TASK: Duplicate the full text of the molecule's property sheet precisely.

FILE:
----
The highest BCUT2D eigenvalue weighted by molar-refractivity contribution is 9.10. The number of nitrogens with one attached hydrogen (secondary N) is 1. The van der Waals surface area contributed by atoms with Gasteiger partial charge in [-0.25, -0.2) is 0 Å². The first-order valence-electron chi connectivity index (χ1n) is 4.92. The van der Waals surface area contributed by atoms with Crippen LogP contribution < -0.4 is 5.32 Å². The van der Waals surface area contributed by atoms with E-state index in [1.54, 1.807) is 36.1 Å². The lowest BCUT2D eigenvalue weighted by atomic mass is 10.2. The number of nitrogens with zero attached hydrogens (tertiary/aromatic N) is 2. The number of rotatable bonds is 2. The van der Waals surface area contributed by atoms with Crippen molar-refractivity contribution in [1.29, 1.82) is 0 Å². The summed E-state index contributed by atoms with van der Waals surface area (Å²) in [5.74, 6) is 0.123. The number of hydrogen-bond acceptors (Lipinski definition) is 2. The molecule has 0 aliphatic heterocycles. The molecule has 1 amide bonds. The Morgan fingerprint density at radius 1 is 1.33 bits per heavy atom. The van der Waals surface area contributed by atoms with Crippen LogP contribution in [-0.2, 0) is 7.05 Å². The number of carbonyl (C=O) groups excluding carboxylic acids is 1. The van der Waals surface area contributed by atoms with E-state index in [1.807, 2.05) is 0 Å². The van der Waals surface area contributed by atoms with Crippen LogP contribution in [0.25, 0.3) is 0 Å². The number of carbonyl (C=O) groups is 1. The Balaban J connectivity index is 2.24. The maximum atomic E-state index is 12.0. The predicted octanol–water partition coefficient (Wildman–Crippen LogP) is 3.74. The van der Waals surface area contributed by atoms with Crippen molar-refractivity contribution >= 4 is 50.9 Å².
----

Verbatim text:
The highest BCUT2D eigenvalue weighted by molar-refractivity contribution is 9.10. The number of nitrogens with one attached hydrogen (secondary N) is 1. The van der Waals surface area contributed by atoms with Gasteiger partial charge in [-0.25, -0.2) is 0 Å². The first-order valence-electron chi connectivity index (χ1n) is 4.92. The van der Waals surface area contributed by atoms with Crippen LogP contribution < -0.4 is 5.32 Å². The van der Waals surface area contributed by atoms with E-state index in [1.54, 1.807) is 36.1 Å². The lowest BCUT2D eigenvalue weighted by atomic mass is 10.2. The number of nitrogens with zero attached hydrogens (tertiary/aromatic N) is 2. The number of rotatable bonds is 2. The van der Waals surface area contributed by atoms with Crippen molar-refractivity contribution in [1.29, 1.82) is 0 Å². The summed E-state index contributed by atoms with van der Waals surface area (Å²) in [5.74, 6) is 0.123. The number of hydrogen-bond acceptors (Lipinski definition) is 2. The molecule has 0 aliphatic heterocycles. The molecule has 1 amide bonds. The Morgan fingerprint density at radius 1 is 1.33 bits per heavy atom. The van der Waals surface area contributed by atoms with Crippen LogP contribution in [-0.2, 0) is 7.05 Å². The number of carbonyl (C=O) groups excluding carboxylic acids is 1. The van der Waals surface area contributed by atoms with E-state index in [1.807, 2.05) is 0 Å². The van der Waals surface area contributed by atoms with Crippen LogP contribution in [0.25, 0.3) is 0 Å². The number of carbonyl (C=O) groups is 1. The Balaban J connectivity index is 2.24. The maximum atomic E-state index is 12.0. The predicted octanol–water partition coefficient (Wildman–Crippen LogP) is 3.74. The van der Waals surface area contributed by atoms with Crippen molar-refractivity contribution >= 4 is 50.9 Å².